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How many of you mama's have made "the change"... (not what you think!!!)

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I'm talking about changing your lifestyle... specifically regarding the foods you eat.

How many of you were raised on mac n cheese, hotdogs, etc... and you started your own family and adult life the same way...   But somewhere along the road you started learning...

....gluten free???

....no more dyes???

....hfcs???  (corn syrup)

.....low carb???

....organic???

...."whole" foods???

....low fat????


If you have made a change, what do you feel was some of the most important changes... what changes do you seem to follow the most.. (because there are multiple ideas out there)... how difficult was it really?   

I want to make changes, but I'm on my own in my family and aroudn our neighbors.  I actually have neighbors that sneak my kids candy because they think all kids should have candy and we are weird.


by on Aug. 26, 2013 at 1:58 PM
Replies (21-30):
Kaya529
by Member on Aug. 26, 2013 at 11:01 PM
1 mom liked this
I also make homemade cleaners. That is much easier and generally cheaper than store bought.
Pukalani79
by Kristin on Aug. 26, 2013 at 11:21 PM

 My oldest daughter struggles with anxiety and emotional/stress eating.  Unfortunately her weight got out of control.  Now our whole family is on a fairly strict diet - no whites (sugar, flour, potatoes, rice), we watch the carbs and try to eat balanced meals.  Snacks are low-calorie jellos and fruits.  Drinks are water, 1 % milk and more water

SusanTheWriter
by on Aug. 26, 2013 at 11:46 PM

We started making the change a few years ago after I read Michael Pollan's book, "In Defense of Food." I had also just read "The French Don't Diet" by Dr. Will Clower, which said a lot of the same things - eat food that either had a mother and father, or came from the ground; and not too much.

Since reading those two books, our pantry has stayed fairly clean. Not 100%, but not too bad.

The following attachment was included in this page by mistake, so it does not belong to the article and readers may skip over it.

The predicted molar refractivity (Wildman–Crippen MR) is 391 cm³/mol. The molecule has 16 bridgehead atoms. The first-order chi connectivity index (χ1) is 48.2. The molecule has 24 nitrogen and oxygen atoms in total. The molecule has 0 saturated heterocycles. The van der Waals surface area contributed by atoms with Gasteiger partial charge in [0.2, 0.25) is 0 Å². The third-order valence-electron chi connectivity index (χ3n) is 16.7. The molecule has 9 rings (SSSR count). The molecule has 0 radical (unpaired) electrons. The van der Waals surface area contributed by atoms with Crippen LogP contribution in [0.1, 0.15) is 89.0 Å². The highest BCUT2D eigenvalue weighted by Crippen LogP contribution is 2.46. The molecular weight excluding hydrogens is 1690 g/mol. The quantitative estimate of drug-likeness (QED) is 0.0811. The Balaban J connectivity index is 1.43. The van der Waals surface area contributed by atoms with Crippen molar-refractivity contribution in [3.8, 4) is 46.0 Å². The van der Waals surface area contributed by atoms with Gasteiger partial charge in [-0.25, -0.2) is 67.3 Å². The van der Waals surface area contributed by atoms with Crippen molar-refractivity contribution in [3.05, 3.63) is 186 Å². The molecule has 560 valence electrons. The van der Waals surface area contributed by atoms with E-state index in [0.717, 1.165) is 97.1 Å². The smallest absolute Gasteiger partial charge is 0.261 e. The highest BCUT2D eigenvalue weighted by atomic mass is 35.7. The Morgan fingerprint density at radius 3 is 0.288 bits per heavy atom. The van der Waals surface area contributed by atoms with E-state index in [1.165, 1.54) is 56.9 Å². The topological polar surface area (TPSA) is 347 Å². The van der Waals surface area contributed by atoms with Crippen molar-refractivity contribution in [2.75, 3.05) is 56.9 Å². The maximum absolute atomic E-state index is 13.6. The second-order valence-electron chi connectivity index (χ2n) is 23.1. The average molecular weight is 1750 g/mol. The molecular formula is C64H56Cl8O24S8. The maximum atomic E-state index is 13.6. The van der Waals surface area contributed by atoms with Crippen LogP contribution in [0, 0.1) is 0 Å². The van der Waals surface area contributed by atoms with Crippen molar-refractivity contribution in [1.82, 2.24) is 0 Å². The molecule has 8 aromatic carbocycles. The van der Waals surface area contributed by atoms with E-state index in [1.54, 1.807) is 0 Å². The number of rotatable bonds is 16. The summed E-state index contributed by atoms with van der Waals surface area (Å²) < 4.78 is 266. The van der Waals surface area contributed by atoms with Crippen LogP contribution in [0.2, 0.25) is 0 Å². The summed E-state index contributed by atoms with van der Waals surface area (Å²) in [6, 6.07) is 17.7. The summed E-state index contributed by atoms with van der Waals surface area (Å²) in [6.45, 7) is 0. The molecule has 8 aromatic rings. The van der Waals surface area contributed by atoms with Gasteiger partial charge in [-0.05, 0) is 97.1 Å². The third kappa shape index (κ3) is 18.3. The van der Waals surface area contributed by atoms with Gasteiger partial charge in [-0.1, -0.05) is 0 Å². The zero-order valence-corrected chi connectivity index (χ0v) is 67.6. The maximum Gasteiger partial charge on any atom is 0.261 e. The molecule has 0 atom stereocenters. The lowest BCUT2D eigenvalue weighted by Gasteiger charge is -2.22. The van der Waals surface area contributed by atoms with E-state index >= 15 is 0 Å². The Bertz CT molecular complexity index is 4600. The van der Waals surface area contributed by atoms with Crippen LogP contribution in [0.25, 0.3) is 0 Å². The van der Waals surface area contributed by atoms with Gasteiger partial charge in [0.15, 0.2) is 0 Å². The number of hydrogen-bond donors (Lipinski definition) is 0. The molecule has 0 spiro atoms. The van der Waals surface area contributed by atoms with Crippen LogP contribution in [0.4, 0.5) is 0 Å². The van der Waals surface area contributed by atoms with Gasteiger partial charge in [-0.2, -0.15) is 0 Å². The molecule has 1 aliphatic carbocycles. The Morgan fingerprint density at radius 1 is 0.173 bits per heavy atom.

One of the first changes we made was to hormone-free milk. For years, I thought I was lactose-intolerant. We switched to hormone-free, and suddenly, my digestive issues went away!

Then a couple of years ago, I tried to go on the Jenny Craig diet where they send you boxes of frozen and shelf-stable foods. Within a week, I started breaking out in hives every night. I didn't think anything of it because I was also extremely stressed and that's a fairly typical stress response for me. But every night, I'd break out. I finally mentioned it to some friends and one said, "Hey, are you eating lots of preservatives?" I threw away a brand-new box of fake food, and my hives disappeared. By then, however, I'd developed a more advanced sensitivity to many food additives, preservatives and colors, as well as nitrites and nitrates. It took 3 months of nearly 100% clean eating to get my system back online.

Fun times.

Anyway, we've settled at about a 90% solution. I look for the Dirty Dozen/Clean Fifteen when I shop so that I use my grocery budget wisely to buy a few foods where the organic designation makes the most impact. And I read labels like a fiend.

But you'll still find cans in my pantry. Tomatoes, beans (because I'm too lazy to cook from dried) and I always keep green beans, peas and carrots for emergency sides. Yes, there are jars of sauce (organic pasta sauce and various Indian sauces), but I'm also positive there's a block of Velveeta in there from the Super Bowl two years ago. I don't think it'll expire until 2021, so if the world tries to end before then, at least we'll have cheez-product. It'll go well with the boxes of Zatarain's rice mix that have been hanging out in the back corner. Those'll expire before the Velveeta. *shudder*

Back to my rambling point, which is that although we've eliminated as many artificial "food products" as possible, life isn't worth living without Oreos. Y'know what I mean? I bake my own bread when the mood strikes, but I still buy it most of the time.